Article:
Posted by Jim_Daly May 1, 2012
Have you been following the controversy surrounding homosexual-rights advocate and writer Dan Savage and remarks he made at the National High School Journalism Convention this past April?
The address was billed as an anti-bullying talk but quickly digressed into a series of highly critical comments decrying orthodox Christianity. After Mr. Savage used a vulgarity to describe the Bible, approximately 100 students made their exit in protest. However, this quiet response raised the ire of the columnist, who then used another vulgarity to criticize the protesters.
Mr. Savage has since apologized for criticizing these students, admitting that his remarks were “insulting” and tantamount to “name-calling.” It's unfortunate that a person tasked with talking about the dangers of bullying students, would, in fact, bully students in his audience.
I’m glad he acknowledged his error, but it should be noted that Mr. Savage has not apologized for mocking the Bible. And curiously, he continues to maintain that his remarks don’t represent an attack on the Christian faith. Instead the columnist suggests he’s criticizing those of us who believe what the Bible states very clearly – that homosexual behavior is a sin and an act contrary to God’s design.
When I heard about this story, I wondered what it must have been like to have been a Christian student sitting in that auditorium that day. If I had been one of those students, would I have had the courage to stand up and walk out? To be candid, I’m not so sure. Back when I was 17, my faith was not fully formed and I was still finding my way. If all my “cool” classmates had stood and cheered in agreement, would I have joined in?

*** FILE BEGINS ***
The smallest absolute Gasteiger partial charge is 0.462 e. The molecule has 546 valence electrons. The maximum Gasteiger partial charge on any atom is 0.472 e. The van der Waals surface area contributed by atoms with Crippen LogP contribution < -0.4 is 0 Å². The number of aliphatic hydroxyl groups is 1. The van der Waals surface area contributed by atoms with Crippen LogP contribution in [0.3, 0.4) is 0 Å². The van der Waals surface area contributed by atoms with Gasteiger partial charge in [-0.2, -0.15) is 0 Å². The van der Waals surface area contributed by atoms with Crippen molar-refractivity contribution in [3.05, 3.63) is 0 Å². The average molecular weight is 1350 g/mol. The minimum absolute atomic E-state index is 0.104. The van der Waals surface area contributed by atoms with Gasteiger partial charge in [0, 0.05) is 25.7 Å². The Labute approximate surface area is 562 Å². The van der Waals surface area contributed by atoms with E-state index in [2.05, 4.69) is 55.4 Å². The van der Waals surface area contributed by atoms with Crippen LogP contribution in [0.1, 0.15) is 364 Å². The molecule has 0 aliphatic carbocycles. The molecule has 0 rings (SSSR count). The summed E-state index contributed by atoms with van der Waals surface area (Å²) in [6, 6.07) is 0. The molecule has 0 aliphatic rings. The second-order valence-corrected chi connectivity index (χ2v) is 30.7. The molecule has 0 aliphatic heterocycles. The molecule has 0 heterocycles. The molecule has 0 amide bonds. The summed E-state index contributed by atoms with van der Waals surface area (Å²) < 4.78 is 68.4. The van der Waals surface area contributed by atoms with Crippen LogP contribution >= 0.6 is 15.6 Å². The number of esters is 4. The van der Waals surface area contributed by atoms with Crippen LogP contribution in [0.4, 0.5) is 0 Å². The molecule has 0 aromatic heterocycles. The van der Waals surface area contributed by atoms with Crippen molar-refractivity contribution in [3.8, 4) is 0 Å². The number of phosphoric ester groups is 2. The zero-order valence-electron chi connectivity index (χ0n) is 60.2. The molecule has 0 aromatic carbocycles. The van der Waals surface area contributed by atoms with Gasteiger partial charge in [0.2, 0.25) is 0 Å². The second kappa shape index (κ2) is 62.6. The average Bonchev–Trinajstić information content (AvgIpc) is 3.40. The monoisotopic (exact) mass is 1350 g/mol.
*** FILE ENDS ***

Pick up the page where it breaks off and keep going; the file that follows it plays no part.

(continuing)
Controversy is everywhere in society today. In fact, it’s what drives television and radio talk shows. Noise makes news. Culture seems to, at least temporarily, reward the soul who shouts the loudest.
But I was thinking about these students who didn’t shout or argue, but simply stood and walked out in protest. It takes guts to stand up for what you believe in and an even a greater measure of moxie to register your objection by simply walking out the door. Anybody can shake a fist or throw a verbal punch, but it takes a quiet confidence to walk away from a fight.
In fact, if you ask me, that’s a sign of remarkable strength. It’s a sign of a Christian who can take with ease what the culture throws their way because they know and believe that Jesus has overcome the world (John 16:33).
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About Jim Daly
Jim Daly is president of Focus on the Family and host of its National Radio Hall of Fame-honored daily broadcast, heard by more than 2.9 million listeners a week on more than 1,000 radio stations across the U.S. He is husband to Jean and father to Trent and Troy.
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